1. You don’t have to pass to win. LH didn’t pass anyone.

          1. The funniest point of the whole GP was Rosberg shooting himself on the leg against Max, that made my day to be honest more than Lewis’s win.

      2. What’s your opinion on this, out of interest?

        1. I am not a hamilton fan, but I have to say, people love to hate that guy regardless.

      3. Sorry – I don’t agree – both LH and NR are racing drivers and are there to win. LH came out better that’s it move on.

      4. Another person. The give space rule is only on the straights! How could so many people with clearly strong interest in the sport not know this? The only time corner skirmishes are investigated is when a collision that results in damage takes place. In these scenarios it is almost always the driver who was not on the racing line who was at fault.

    17. Rick Lopez (@viscountviktor)
      13th June 2016, 9:26

      Lewis can’t keep doing what he did at the start and then complain about Spain. Yes, you can defend your position, but he’s taking it too far. Very unlikeable characteristic. Partly why I want Rosberg to win the championship.

      1. Did Lewis come complaining to you “about Spain”? Nico did exactly the same thing to Lewis in Canada in 2014, same corner. He can dish it, so he can take it.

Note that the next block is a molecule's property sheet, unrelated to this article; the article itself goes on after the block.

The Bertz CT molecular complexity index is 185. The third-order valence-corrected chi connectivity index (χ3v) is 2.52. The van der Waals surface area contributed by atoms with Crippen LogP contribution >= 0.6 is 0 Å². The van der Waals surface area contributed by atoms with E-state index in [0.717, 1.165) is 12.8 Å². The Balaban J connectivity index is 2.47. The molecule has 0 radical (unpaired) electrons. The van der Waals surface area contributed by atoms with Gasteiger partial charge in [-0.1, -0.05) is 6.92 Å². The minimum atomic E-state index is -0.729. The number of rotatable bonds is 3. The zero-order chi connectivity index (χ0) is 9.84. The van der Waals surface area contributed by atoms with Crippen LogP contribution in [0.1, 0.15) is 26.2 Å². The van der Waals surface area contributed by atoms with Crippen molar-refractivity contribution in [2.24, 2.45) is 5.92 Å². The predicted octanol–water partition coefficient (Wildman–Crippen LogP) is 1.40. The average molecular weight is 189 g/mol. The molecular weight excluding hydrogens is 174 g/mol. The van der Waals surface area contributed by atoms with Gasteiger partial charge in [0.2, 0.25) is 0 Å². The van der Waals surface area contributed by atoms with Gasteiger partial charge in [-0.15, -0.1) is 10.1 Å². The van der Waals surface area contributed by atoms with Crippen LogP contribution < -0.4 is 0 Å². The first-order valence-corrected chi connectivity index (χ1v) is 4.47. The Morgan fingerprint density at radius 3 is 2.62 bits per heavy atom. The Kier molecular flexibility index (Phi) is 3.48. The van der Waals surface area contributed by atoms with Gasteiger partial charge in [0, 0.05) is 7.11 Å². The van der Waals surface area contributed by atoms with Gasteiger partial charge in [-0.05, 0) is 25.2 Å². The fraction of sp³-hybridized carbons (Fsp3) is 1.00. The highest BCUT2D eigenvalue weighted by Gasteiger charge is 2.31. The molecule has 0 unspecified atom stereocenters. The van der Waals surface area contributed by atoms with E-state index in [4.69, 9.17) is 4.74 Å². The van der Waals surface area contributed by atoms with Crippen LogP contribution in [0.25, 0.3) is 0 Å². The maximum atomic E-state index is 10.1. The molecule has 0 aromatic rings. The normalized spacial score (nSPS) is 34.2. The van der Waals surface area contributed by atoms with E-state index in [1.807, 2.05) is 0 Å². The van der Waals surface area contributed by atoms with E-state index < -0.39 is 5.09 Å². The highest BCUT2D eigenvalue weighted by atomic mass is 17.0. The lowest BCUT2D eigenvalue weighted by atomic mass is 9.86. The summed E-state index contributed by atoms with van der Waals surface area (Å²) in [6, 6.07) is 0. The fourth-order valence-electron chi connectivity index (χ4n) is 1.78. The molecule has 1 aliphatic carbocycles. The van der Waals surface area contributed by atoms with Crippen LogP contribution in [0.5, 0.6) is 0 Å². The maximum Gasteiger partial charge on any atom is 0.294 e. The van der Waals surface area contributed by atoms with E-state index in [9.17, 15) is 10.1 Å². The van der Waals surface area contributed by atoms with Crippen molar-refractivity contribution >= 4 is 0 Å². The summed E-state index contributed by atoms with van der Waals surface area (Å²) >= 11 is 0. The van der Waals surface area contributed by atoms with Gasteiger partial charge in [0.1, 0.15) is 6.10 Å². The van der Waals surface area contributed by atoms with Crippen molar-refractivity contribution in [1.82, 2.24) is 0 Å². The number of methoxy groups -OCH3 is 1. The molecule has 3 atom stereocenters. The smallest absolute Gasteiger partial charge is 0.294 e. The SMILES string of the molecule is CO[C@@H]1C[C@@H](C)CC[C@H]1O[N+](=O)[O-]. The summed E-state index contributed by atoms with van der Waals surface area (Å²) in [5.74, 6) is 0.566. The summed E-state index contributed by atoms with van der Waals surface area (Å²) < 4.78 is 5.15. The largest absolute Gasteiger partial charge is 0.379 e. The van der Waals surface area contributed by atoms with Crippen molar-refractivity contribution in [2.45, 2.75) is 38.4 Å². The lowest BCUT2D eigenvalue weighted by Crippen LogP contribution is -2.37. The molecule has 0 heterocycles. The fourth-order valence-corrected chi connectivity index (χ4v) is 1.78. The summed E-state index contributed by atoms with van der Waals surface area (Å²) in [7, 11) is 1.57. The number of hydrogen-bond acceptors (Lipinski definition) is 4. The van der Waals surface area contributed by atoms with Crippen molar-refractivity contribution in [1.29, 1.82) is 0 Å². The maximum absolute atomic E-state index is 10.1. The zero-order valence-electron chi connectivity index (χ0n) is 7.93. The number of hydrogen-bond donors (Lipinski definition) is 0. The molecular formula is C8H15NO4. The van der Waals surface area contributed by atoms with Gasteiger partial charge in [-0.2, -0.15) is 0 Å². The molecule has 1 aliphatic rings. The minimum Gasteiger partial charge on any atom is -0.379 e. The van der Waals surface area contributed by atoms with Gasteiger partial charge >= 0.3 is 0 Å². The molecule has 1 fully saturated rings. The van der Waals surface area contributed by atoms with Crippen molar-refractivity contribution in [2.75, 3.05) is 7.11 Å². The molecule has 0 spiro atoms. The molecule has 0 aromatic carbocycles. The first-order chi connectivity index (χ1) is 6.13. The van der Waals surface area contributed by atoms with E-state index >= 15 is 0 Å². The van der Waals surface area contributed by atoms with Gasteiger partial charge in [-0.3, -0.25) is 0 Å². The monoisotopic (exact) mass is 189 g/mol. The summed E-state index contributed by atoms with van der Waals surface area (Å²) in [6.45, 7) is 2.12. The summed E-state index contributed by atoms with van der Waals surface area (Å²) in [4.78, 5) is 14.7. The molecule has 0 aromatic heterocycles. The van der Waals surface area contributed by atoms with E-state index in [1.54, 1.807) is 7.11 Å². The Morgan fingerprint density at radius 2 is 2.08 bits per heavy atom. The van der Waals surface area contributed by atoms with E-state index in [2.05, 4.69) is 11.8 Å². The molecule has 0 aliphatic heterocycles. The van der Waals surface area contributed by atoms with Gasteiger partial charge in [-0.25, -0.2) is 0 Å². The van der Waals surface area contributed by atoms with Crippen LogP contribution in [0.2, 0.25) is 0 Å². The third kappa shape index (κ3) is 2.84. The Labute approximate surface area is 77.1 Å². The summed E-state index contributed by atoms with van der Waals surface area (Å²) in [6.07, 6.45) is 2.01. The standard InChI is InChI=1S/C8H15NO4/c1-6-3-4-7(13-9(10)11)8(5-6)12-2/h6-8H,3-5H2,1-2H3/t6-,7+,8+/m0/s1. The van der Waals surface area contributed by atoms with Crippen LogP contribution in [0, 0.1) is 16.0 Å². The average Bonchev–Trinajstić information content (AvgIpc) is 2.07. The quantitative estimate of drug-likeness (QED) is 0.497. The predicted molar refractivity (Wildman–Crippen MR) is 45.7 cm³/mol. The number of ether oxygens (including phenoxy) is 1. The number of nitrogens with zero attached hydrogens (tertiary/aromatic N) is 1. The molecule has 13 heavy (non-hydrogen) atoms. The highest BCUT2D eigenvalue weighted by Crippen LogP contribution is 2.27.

18. Lewis push Rosberg it’s racing. Rosberg close the door he needs too leave space. ROFL

      1. Theres a distinct difference between leaving room on a straight, and taking the racing line in a corner, thats why there is a specific rules regarding this.

      2. Amazing how many people do not understand the concept of racing line.

        1. And racing line im spain Is left not right. Faster way and right way taking that corner. Like i say evry time Lewis Is 100% correct never ever is his fault.
          But once again he was on PP making poor start and in corner he just oversteer in who Rosberg. Every time is the same but that’s Lewis the best driver on field…

          1. “And racing line im spain Is left not right”

            Exactly, I am not entirely sure what you are even arguing now.

    19. I think more than anything else the first corner at Canada yesterday sums up Rosberg as a racing driver. For reference:

      “It’s motor racing. We got to Interlagos and he pushed me wide, and that’s what I expect. I would have done exactly the same thing; I was like ‘Good on you man!'” – Lewis Hamilton, Sky F1’s 2015 review, December 2015.

      We’ve seen time and again just how well the likes of Hamilton, Vettel, Alonso, Ricciardo, Button etcetera can place their car, Rosberg seems to repeatedly place his wrong.

      Contrast Rosberg’s driving with how Hamilton reacted in the exact same situation 2 years ago:

      Hamilton tried the overtake but placed himself well enough so that he only dropped from 2nd to 3rd. Rosberg makes a complete hash of it (again) and drops from 2nd to 10th.

      1. Good point. Nico is no top overtaker. Verstapen showed how easy he could defend.

    20. Agreed. At least with the “We’ve seen time and again just how well the likes of Hamilton, Vettel, Alonso, Ricciardo, Button etcetera can place their car, Rosberg seems to repeatedly place his wrong.” – part.
      Just shows you how much of a
      skill it is.